Both parties had filed for summary judgments in the case. Judge Chesney from the U.S. District Court for the Northern District of California issued her rulings on August 22, 2007, and dismissed Nichia's claim of indirect induced infringement by Seoul.
However, Judge Chesney said that a trial was required to determine an issue of fact as to whether the design of the series 902 LEDs was substantially similar to any of the claimed designs.
A jury will decide whether distinctions between the 902 LEDs and the Nichia design are insignificant, as Nichia claims, or significant (and therefore not covered by the patents), as Seoul will assert.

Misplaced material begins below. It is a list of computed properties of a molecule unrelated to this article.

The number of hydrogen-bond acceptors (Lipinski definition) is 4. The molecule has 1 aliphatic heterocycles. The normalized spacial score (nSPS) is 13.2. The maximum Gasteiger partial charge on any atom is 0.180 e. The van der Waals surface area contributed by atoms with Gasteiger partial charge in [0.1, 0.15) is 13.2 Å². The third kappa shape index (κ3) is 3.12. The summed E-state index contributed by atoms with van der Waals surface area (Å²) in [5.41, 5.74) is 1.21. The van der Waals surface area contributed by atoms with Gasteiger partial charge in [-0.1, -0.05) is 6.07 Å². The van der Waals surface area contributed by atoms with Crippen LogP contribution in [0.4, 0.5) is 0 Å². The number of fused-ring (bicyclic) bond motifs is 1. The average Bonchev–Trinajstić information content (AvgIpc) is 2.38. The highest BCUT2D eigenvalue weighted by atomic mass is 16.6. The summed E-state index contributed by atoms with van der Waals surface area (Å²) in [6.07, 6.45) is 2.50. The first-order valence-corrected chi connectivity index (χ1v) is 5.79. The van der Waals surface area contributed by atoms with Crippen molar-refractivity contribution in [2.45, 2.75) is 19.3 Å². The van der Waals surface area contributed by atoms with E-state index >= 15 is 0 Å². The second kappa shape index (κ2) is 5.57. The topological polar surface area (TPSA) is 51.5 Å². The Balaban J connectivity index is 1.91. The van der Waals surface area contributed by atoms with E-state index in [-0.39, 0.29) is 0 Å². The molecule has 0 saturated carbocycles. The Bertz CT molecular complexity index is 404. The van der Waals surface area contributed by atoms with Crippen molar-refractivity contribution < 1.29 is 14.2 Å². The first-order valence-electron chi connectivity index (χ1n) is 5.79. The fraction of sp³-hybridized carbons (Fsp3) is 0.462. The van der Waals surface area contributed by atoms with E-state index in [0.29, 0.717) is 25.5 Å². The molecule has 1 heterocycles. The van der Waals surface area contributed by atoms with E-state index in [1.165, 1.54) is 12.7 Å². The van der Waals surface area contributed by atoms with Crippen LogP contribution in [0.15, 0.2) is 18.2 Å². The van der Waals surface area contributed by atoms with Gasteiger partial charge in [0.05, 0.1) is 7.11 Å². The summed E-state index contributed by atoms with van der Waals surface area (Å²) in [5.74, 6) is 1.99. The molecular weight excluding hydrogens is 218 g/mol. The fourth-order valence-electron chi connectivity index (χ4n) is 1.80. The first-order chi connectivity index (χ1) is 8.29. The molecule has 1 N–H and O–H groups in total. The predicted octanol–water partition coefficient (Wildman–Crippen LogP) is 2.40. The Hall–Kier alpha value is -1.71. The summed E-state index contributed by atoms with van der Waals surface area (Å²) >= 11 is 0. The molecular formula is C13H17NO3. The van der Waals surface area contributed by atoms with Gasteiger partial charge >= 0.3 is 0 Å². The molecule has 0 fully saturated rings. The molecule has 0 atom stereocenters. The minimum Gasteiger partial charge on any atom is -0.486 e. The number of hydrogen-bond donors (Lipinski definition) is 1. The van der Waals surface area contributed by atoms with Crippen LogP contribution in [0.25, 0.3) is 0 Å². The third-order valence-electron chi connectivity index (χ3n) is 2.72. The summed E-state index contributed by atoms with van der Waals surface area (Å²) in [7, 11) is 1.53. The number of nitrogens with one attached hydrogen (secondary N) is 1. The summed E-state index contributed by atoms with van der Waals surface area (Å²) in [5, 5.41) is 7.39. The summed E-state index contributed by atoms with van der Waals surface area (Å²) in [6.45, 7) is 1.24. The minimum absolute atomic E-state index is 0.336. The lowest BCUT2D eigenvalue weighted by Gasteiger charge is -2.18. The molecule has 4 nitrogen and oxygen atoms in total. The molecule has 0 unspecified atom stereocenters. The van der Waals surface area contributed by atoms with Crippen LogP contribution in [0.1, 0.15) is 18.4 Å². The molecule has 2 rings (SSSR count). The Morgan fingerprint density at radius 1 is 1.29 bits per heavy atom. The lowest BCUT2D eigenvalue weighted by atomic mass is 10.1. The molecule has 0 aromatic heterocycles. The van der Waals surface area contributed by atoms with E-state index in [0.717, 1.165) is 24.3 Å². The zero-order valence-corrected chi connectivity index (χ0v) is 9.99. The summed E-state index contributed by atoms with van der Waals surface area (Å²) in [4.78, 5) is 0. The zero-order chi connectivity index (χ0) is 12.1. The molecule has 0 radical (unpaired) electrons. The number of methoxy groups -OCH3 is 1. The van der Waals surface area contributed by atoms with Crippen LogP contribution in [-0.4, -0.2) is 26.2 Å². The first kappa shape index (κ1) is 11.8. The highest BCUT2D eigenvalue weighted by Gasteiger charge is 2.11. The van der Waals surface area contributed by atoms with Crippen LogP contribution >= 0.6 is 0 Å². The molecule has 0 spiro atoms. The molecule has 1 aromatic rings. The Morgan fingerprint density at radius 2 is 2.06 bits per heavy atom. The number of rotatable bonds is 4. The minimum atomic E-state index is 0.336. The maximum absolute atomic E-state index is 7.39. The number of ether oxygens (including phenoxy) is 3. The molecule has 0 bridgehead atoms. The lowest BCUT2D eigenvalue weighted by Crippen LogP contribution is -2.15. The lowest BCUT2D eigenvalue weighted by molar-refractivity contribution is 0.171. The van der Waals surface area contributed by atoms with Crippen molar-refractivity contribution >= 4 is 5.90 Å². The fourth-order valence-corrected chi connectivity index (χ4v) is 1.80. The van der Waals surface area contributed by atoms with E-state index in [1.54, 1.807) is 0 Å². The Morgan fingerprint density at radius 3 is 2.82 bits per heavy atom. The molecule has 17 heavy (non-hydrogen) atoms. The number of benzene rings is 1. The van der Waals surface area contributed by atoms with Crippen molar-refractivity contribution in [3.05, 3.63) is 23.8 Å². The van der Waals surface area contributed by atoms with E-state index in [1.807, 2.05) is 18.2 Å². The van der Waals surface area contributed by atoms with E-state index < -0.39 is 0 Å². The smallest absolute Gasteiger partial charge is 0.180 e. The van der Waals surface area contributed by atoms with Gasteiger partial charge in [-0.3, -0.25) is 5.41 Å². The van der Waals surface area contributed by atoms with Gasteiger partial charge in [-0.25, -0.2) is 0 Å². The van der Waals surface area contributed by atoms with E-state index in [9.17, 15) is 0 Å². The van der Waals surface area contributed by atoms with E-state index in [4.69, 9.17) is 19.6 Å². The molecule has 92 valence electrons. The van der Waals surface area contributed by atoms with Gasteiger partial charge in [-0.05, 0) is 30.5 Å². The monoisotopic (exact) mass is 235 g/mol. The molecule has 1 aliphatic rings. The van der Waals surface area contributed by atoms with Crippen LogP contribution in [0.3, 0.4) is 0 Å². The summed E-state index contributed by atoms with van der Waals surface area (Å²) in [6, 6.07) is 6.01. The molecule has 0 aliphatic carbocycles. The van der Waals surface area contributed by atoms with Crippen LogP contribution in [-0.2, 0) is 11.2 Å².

Nichia filed the suit in January 2006 against Seoul and also against Creative Technology, which uses Seoul Semiconductor's LEDs to backlight the LCD screens in its MP3 player (see Nichia asserts design patents against Seoul Semiconductor).
Seoul filed a counterclaim in May 2006, and Creative Technology settled its dispute with Nichia in November last year.
The issue of indirect infringement related to the sale in the US of products containing 902 LEDs by a subsidiary of Samsung Electronics. The Judge ruled there was insufficient evidence that Seoul assisted these sales. However, several other summary judgments were awarded in favor of Nichia.